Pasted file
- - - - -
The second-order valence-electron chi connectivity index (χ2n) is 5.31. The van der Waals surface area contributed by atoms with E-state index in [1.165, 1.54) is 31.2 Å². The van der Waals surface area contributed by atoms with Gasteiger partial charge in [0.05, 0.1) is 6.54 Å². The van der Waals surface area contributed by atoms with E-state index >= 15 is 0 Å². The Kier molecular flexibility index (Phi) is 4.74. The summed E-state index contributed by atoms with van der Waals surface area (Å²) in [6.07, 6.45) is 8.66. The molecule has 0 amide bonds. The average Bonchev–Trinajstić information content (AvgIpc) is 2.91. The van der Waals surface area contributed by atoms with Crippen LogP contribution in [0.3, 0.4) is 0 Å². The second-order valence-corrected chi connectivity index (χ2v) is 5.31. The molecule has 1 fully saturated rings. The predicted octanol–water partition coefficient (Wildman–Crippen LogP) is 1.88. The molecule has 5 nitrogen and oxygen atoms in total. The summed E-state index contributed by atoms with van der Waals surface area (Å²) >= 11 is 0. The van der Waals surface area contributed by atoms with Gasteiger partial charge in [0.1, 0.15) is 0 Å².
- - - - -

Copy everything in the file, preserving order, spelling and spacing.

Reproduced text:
The second-order valence-electron chi connectivity index (χ2n) is 5.31. The van der Waals surface area contributed by atoms with E-state index in [1.165, 1.54) is 31.2 Å². The van der Waals surface area contributed by atoms with Gasteiger partial charge in [0.05, 0.1) is 6.54 Å². The van der Waals surface area contributed by atoms with E-state index >= 15 is 0 Å². The Kier molecular flexibility index (Phi) is 4.74. The summed E-state index contributed by atoms with van der Waals surface area (Å²) in [6.07, 6.45) is 8.66. The molecule has 0 amide bonds. The average Bonchev–Trinajstić information content (AvgIpc) is 2.91. The van der Waals surface area contributed by atoms with Crippen LogP contribution in [0.3, 0.4) is 0 Å². The second-order valence-corrected chi connectivity index (χ2v) is 5.31. The molecule has 1 fully saturated rings. The predicted octanol–water partition coefficient (Wildman–Crippen LogP) is 1.88. The molecule has 5 nitrogen and oxygen atoms in total. The summed E-state index contributed by atoms with van der Waals surface area (Å²) >= 11 is 0. The van der Waals surface area contributed by atoms with Gasteiger partial charge in [0.1, 0.15) is 0 Å².